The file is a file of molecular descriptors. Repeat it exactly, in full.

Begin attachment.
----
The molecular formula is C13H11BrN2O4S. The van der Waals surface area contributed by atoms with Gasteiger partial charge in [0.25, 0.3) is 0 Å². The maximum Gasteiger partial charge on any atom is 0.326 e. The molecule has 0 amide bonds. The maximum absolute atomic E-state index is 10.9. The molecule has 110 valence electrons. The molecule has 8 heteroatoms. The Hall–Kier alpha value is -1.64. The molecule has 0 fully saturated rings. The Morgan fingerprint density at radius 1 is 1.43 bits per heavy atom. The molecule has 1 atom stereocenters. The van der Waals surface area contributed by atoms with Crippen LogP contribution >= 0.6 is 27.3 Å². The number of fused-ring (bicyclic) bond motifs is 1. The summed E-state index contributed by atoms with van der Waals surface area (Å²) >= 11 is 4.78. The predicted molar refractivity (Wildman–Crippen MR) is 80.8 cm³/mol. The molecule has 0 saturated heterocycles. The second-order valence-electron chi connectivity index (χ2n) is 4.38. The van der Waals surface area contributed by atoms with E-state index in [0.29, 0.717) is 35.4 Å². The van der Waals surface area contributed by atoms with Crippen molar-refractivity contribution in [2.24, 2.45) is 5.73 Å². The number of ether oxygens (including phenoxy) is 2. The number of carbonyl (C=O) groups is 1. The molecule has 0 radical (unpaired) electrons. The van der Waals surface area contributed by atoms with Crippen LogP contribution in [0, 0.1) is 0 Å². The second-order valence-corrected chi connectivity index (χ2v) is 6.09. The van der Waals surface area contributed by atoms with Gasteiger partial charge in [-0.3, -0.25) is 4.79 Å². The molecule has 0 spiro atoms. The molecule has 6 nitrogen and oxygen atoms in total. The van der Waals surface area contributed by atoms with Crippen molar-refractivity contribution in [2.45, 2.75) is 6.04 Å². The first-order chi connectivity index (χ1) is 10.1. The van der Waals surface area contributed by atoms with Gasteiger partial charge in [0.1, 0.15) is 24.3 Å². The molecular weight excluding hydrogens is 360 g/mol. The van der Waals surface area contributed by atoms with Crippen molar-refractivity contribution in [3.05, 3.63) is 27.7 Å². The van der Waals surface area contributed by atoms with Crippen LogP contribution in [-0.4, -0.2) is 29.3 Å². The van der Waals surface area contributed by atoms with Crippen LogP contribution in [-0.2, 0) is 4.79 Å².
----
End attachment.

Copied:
The molecular formula is C13H11BrN2O4S. The van der Waals surface area contributed by atoms with Gasteiger partial charge in [0.25, 0.3) is 0 Å². The maximum Gasteiger partial charge on any atom is 0.326 e. The molecule has 0 amide bonds. The maximum absolute atomic E-state index is 10.9. The molecule has 110 valence electrons. The molecule has 8 heteroatoms. The Hall–Kier alpha value is -1.64. The molecule has 0 fully saturated rings. The Morgan fingerprint density at radius 1 is 1.43 bits per heavy atom. The molecule has 1 atom stereocenters. The van der Waals surface area contributed by atoms with Crippen LogP contribution >= 0.6 is 27.3 Å². The number of fused-ring (bicyclic) bond motifs is 1. The summed E-state index contributed by atoms with van der Waals surface area (Å²) >= 11 is 4.78. The predicted molar refractivity (Wildman–Crippen MR) is 80.8 cm³/mol. The molecule has 0 saturated heterocycles. The second-order valence-electron chi connectivity index (χ2n) is 4.38. The van der Waals surface area contributed by atoms with E-state index in [0.29, 0.717) is 35.4 Å². The van der Waals surface area contributed by atoms with Crippen molar-refractivity contribution in [2.24, 2.45) is 5.73 Å². The number of ether oxygens (including phenoxy) is 2. The number of carbonyl (C=O) groups is 1. The molecule has 0 radical (unpaired) electrons. The van der Waals surface area contributed by atoms with Crippen LogP contribution in [0, 0.1) is 0 Å². The second-order valence-corrected chi connectivity index (χ2v) is 6.09. The van der Waals surface area contributed by atoms with Gasteiger partial charge in [-0.3, -0.25) is 4.79 Å². The molecule has 0 spiro atoms. The molecule has 6 nitrogen and oxygen atoms in total. The van der Waals surface area contributed by atoms with Crippen molar-refractivity contribution in [2.45, 2.75) is 6.04 Å². The first-order chi connectivity index (χ1) is 10.1. The van der Waals surface area contributed by atoms with Gasteiger partial charge in [0.1, 0.15) is 24.3 Å². The molecular weight excluding hydrogens is 360 g/mol. The van der Waals surface area contributed by atoms with Crippen molar-refractivity contribution in [3.05, 3.63) is 27.7 Å². The van der Waals surface area contributed by atoms with Crippen LogP contribution in [-0.4, -0.2) is 29.3 Å². The van der Waals surface area contributed by atoms with Crippen LogP contribution in [-0.2, 0) is 4.79 Å².